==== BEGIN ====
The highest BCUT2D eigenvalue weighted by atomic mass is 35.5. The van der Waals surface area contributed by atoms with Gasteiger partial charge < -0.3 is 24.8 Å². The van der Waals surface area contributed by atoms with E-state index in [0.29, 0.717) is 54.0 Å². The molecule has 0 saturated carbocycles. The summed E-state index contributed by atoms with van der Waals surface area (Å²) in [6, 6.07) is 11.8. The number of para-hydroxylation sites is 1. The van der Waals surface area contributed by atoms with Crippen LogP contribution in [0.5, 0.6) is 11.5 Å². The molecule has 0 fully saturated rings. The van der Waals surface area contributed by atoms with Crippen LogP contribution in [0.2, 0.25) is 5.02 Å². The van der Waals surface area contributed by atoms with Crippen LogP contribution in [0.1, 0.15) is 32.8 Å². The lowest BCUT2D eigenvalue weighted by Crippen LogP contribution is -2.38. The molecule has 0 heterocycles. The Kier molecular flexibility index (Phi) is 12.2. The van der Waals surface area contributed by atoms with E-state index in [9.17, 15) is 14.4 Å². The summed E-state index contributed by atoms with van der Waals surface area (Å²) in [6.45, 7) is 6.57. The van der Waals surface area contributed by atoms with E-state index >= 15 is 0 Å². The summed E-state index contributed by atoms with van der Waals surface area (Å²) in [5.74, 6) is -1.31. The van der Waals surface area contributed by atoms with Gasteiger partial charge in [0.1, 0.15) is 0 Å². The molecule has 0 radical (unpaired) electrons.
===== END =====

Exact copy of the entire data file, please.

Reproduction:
The highest BCUT2D eigenvalue weighted by atomic mass is 35.5. The van der Waals surface area contributed by atoms with Gasteiger partial charge < -0.3 is 24.8 Å². The van der Waals surface area contributed by atoms with E-state index in [0.29, 0.717) is 54.0 Å². The molecule has 0 saturated carbocycles. The summed E-state index contributed by atoms with van der Waals surface area (Å²) in [6, 6.07) is 11.8. The number of para-hydroxylation sites is 1. The van der Waals surface area contributed by atoms with Crippen LogP contribution in [0.5, 0.6) is 11.5 Å². The molecule has 0 fully saturated rings. The van der Waals surface area contributed by atoms with Crippen LogP contribution in [0.2, 0.25) is 5.02 Å². The van der Waals surface area contributed by atoms with Crippen LogP contribution in [0.1, 0.15) is 32.8 Å². The lowest BCUT2D eigenvalue weighted by Crippen LogP contribution is -2.38. The molecule has 0 heterocycles. The Kier molecular flexibility index (Phi) is 12.2. The van der Waals surface area contributed by atoms with E-state index in [9.17, 15) is 14.4 Å². The summed E-state index contributed by atoms with van der Waals surface area (Å²) in [6.45, 7) is 6.57. The van der Waals surface area contributed by atoms with E-state index >= 15 is 0 Å². The summed E-state index contributed by atoms with van der Waals surface area (Å²) in [5.74, 6) is -1.31. The van der Waals surface area contributed by atoms with Gasteiger partial charge in [0.1, 0.15) is 0 Å². The molecule has 0 radical (unpaired) electrons.